Date: 2012–09–18
    URL: http://d.repec.org/n?u=RePEc:ags:eaa131:135773&r=agr
  8. By: Kristoufek, Ladislav; Janda, Karel; Zilberman, David
    Abstract: In this paper, we analyze the relationships between the prices of biodiesel, ethanol and related fuels and agricultural commodities with a use of minimal spanning trees and hierarchical trees. To distinguish between short-term and medium-term effects, we construct these trees for different frequencies (weekly and monthly). We find that in short-term, both ethanol and biodiesel are very weakly connected with the other commodities. In medium-term, the biofuels network becomes more structured. The system splits into two well separated branches – a fuels part and a food part. Biodiesel tends to the fuels branch and ethanol to the food branch. As a part of this paper we also characterize the major biofuels and their agricultural feedstock and we outline their recent quantitative development.
    Keywords: biofuels, networks, minimal spanning tree, hierarchical tree, Agribusiness, Agricultural and Food Policy,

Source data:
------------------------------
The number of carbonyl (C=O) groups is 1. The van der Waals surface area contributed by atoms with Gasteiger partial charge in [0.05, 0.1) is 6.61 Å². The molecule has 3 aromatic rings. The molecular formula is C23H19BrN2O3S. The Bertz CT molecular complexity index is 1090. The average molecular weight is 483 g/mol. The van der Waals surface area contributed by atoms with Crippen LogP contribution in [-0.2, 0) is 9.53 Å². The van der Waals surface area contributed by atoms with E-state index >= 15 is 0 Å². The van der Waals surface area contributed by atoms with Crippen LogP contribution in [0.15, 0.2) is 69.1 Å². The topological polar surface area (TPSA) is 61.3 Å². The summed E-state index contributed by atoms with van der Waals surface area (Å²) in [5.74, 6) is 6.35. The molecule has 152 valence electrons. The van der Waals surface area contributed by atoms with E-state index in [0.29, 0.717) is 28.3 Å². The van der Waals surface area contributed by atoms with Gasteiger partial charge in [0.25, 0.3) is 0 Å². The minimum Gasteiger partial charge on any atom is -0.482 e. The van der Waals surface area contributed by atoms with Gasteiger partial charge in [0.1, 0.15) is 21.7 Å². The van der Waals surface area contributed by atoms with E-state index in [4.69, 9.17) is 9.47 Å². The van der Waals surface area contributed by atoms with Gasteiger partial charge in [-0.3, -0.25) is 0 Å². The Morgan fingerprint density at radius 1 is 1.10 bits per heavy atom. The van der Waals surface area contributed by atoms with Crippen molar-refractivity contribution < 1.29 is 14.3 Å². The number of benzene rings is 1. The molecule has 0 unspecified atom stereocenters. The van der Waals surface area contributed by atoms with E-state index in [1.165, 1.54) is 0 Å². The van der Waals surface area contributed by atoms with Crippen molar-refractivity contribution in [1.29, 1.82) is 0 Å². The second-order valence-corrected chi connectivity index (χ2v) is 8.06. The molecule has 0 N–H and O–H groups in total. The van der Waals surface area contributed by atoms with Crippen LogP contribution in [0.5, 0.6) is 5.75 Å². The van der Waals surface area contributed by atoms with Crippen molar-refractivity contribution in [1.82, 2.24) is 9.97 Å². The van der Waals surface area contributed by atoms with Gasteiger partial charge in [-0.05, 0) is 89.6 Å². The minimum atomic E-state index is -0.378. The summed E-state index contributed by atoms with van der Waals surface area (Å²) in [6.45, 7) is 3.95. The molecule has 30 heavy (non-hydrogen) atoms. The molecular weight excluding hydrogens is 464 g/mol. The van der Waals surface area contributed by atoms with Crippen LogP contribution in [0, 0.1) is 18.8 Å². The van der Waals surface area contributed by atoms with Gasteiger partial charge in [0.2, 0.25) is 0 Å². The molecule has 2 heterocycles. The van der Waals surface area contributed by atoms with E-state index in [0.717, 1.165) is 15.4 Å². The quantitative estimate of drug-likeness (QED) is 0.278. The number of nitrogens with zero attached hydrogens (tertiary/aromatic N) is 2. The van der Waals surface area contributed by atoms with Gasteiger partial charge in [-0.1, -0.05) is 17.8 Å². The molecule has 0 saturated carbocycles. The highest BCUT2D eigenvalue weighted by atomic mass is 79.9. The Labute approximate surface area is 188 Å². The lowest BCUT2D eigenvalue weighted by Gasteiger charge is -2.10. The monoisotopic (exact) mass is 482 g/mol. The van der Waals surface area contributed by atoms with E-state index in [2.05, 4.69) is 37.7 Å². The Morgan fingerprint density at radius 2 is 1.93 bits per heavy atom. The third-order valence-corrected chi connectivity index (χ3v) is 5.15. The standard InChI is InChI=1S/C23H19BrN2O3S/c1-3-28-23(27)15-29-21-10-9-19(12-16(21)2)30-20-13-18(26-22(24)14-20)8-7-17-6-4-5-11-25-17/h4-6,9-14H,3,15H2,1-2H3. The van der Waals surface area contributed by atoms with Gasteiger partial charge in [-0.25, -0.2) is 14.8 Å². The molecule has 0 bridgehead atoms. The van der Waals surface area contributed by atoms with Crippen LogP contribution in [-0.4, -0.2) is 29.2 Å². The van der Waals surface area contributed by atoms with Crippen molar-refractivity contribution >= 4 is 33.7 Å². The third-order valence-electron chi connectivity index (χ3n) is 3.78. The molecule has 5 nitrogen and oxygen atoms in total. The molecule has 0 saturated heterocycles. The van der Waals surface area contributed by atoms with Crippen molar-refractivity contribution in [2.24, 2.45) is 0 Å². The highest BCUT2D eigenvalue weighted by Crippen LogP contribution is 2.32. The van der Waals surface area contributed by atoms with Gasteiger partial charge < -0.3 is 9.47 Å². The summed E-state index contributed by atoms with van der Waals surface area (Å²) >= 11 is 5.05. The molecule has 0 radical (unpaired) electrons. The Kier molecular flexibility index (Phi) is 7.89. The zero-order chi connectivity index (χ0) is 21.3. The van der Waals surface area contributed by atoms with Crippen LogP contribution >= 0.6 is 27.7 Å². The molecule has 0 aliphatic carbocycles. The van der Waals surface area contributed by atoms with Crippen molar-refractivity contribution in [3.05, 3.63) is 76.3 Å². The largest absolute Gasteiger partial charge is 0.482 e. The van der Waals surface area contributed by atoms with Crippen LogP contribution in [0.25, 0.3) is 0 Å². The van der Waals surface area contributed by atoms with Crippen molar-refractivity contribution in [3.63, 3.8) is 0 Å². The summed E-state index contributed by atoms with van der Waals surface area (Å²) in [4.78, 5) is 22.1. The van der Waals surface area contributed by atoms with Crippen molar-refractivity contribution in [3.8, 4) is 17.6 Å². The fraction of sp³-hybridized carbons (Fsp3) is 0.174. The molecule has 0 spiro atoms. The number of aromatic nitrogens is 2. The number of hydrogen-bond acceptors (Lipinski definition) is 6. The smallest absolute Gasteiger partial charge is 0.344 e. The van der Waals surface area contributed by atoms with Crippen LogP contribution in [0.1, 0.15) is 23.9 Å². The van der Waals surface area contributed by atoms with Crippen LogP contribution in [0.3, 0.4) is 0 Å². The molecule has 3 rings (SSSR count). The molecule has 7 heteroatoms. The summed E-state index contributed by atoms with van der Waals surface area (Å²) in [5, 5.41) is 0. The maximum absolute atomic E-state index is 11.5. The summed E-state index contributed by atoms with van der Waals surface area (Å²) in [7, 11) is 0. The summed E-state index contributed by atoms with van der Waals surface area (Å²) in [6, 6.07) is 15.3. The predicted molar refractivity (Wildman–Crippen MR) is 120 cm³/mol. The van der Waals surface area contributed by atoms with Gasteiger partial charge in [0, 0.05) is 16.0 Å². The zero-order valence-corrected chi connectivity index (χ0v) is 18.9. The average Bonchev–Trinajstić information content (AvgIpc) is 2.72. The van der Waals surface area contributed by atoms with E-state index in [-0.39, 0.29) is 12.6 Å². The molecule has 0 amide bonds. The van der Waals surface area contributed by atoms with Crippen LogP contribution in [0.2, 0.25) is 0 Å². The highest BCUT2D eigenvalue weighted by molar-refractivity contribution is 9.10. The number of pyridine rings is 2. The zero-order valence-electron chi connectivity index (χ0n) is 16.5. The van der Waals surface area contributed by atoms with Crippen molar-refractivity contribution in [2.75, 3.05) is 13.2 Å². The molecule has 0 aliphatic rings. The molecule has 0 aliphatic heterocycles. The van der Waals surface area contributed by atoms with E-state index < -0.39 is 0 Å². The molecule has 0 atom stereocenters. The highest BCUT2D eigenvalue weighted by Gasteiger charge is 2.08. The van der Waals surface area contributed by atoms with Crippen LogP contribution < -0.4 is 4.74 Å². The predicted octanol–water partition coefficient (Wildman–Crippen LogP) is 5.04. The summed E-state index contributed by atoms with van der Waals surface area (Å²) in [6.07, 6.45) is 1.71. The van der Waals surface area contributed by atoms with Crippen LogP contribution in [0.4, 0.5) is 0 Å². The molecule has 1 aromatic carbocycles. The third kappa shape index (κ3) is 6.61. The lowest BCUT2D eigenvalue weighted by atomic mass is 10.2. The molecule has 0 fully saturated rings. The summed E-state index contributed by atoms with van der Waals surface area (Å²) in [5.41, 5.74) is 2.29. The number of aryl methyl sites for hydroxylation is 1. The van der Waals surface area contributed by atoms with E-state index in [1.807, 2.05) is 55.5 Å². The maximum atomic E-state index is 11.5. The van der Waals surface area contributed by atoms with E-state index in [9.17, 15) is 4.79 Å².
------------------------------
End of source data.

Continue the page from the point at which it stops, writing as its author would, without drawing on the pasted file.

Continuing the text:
Date: 2012–09–18
    URL: http://d.repec.org/n?u=RePEc:ags:eaa131:135793&r=agr
  9. By: Clark, J. Stephen; Cechura, Lukas
    Abstract: The study re-examines the induced innovation hypothesis from 1958-2006 in Canadian agriculture for two regions in Canada: Central Canada (Provinces of Ontario and Quebec) and Western Canada (Provinces of Alberta Saskatchewan and Manitoba). There is broadly consistent support for the induced innovations hypothesis for Canadian agriculture, especially for Western Canadian Agriculture. In addition, there is support for the notion the US as well as Canadian research expenditures are important to the explanation of input ratio movements in Canadian Agriculture in the long run. This could indicate the existence of spillover effects that run from US agricultural research to Canadian Agriculture.
    Keywords: Induced Innovation, factor substitution, spillover effects, non-stationarity, cointegration, Agribusiness, Agricultural and Food Policy,
    Date: 2012–09–18
    URL: http://d.repec.org/n?u=RePEc:ags:eaa131:135783&r=agr
  10. By: Rungsuriyawiboon, Supawat; Hockmann, Heinrich